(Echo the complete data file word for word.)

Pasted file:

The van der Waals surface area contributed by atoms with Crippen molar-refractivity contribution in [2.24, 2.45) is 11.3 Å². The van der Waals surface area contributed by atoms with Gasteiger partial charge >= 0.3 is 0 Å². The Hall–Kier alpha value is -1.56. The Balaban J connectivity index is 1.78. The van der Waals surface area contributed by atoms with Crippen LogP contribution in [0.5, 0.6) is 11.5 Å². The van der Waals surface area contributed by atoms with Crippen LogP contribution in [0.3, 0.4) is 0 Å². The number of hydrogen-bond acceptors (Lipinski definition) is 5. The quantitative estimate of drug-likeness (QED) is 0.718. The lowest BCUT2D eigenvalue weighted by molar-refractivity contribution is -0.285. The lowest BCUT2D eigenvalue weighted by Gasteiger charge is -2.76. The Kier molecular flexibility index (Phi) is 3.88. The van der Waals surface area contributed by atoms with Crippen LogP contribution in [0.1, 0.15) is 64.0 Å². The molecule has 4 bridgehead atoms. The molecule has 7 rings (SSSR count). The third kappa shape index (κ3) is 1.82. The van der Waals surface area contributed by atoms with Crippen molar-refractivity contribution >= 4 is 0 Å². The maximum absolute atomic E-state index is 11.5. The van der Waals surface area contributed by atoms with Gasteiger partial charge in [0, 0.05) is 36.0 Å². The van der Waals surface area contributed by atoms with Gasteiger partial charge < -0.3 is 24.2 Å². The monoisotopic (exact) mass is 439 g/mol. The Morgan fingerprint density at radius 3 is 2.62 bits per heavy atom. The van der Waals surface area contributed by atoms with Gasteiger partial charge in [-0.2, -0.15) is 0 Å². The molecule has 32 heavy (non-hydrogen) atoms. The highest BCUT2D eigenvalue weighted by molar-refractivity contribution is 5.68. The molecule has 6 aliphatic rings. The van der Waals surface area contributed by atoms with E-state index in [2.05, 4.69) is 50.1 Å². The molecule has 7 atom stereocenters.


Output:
The van der Waals surface area contributed by atoms with Crippen molar-refractivity contribution in [2.24, 2.45) is 11.3 Å². The van der Waals surface area contributed by atoms with Gasteiger partial charge >= 0.3 is 0 Å². The Hall–Kier alpha value is -1.56. The Balaban J connectivity index is 1.78. The van der Waals surface area contributed by atoms with Crippen LogP contribution in [0.5, 0.6) is 11.5 Å². The van der Waals surface area contributed by atoms with Crippen LogP contribution in [0.3, 0.4) is 0 Å². The number of hydrogen-bond acceptors (Lipinski definition) is 5. The quantitative estimate of drug-likeness (QED) is 0.718. The lowest BCUT2D eigenvalue weighted by molar-refractivity contribution is -0.285. The lowest BCUT2D eigenvalue weighted by Gasteiger charge is -2.76. The Kier molecular flexibility index (Phi) is 3.88. The van der Waals surface area contributed by atoms with Crippen LogP contribution in [0.1, 0.15) is 64.0 Å². The molecule has 4 bridgehead atoms. The molecule has 7 rings (SSSR count). The third kappa shape index (κ3) is 1.82. The van der Waals surface area contributed by atoms with Crippen molar-refractivity contribution >= 4 is 0 Å². The maximum absolute atomic E-state index is 11.5. The van der Waals surface area contributed by atoms with Gasteiger partial charge in [0, 0.05) is 36.0 Å². The van der Waals surface area contributed by atoms with Gasteiger partial charge < -0.3 is 24.2 Å². The monoisotopic (exact) mass is 439 g/mol. The Morgan fingerprint density at radius 3 is 2.62 bits per heavy atom. The van der Waals surface area contributed by atoms with Gasteiger partial charge in [-0.2, -0.15) is 0 Å². The molecule has 32 heavy (non-hydrogen) atoms. The highest BCUT2D eigenvalue weighted by molar-refractivity contribution is 5.68. The molecule has 6 aliphatic rings. The van der Waals surface area contributed by atoms with E-state index in [2.05, 4.69) is 50.1 Å². The molecule has 7 atom stereocenters.